Very rare, excellent second edition in French, finely printed by Simon Millanges (Montaigne’s printer), of this important description of the history of the statutes of the town of Bordeaux by the historian Gabriel de Lurbe, a native of Bordeaux who published several works on the subject. The first edition was published in Latin in 1589 and then translated and expanded by the author and published in 1594. The work offers a fascinating insight into the every day life of the town as the statutes concern the regulation of its every aspect from the duties of the police and the Judiciary to fishmongers selling fresh fish or fishmongers selling salted fish (as a port town the trade in salt fish for the fleet was important). Naturally many of these statutes concern wine and give a very vivid description of the business with eleven chapters devoted to every aspect of the wine trade from the manufacture of barrels to the prohibition of the purchase of wines from areas outside Bordeaux, such as Armagnac. There is a specific regulation concerning the (very lucrative) trade with the English in wine which prohibits anyone taking an Englishman to buy wine from anyone other than the ‘bourgeois’ of the town, and forbids English merchants from seeking to buy wine directly ‘sur les champs’ unless with express permission from the relevant authorities.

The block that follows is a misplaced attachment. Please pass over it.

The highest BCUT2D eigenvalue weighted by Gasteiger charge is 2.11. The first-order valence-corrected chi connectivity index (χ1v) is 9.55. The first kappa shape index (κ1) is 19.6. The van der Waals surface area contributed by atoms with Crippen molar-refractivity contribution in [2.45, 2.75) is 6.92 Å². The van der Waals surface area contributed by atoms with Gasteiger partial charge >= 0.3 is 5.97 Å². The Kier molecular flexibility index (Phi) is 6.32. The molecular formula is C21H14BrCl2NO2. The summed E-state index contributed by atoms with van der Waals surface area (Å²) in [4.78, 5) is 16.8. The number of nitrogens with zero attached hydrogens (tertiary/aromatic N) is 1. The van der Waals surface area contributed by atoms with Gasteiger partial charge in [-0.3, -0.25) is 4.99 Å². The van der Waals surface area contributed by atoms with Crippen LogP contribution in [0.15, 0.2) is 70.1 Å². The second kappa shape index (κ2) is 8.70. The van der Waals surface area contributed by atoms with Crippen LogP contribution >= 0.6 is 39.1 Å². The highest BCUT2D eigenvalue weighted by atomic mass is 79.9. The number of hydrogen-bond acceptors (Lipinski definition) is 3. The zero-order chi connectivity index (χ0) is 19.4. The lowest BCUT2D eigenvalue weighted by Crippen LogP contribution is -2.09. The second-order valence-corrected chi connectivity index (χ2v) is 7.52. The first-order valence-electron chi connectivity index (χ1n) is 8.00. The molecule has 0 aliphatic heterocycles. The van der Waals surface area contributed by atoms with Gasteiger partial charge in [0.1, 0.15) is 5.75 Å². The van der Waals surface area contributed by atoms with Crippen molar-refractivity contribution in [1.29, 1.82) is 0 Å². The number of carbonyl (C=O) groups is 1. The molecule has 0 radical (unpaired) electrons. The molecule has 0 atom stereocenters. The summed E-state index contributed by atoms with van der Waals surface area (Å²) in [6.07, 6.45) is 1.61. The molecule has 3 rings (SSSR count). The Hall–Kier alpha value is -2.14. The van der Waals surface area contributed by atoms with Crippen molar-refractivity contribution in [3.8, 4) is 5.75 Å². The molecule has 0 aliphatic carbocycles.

There are specific statutes concerning the labelling of wine, wine to be drunk in taverns, wines that are forbidden to be brought into the town, at what times wine from specific regions inland (such as the Gaillac) can be brought in town, the use of barrels, regulation of wine merchants, the growing of vines etc. These statutes are especially interesting as they clearly show the protection given to local merchants in their quasi monopoly on the wine trade and demonstrate the particular importance of this trade with the English market. Many also concern food such as butchers, the regulation of the trade in flour, fishmongers etc. Amusingly, the first line of the statute regulating ‘des tondeurs’ or hair cutters states that it is strictly forbidden to cut the hair or wash the sheets of an Englishman if his ship was berthed within twenty leagues of the town. There are also particularly interesting statutes concerning the book trade and paper and parchment makers. A rare work, that gives fascinating insight into a town that was intimately linked, through its trade in wine, with the English.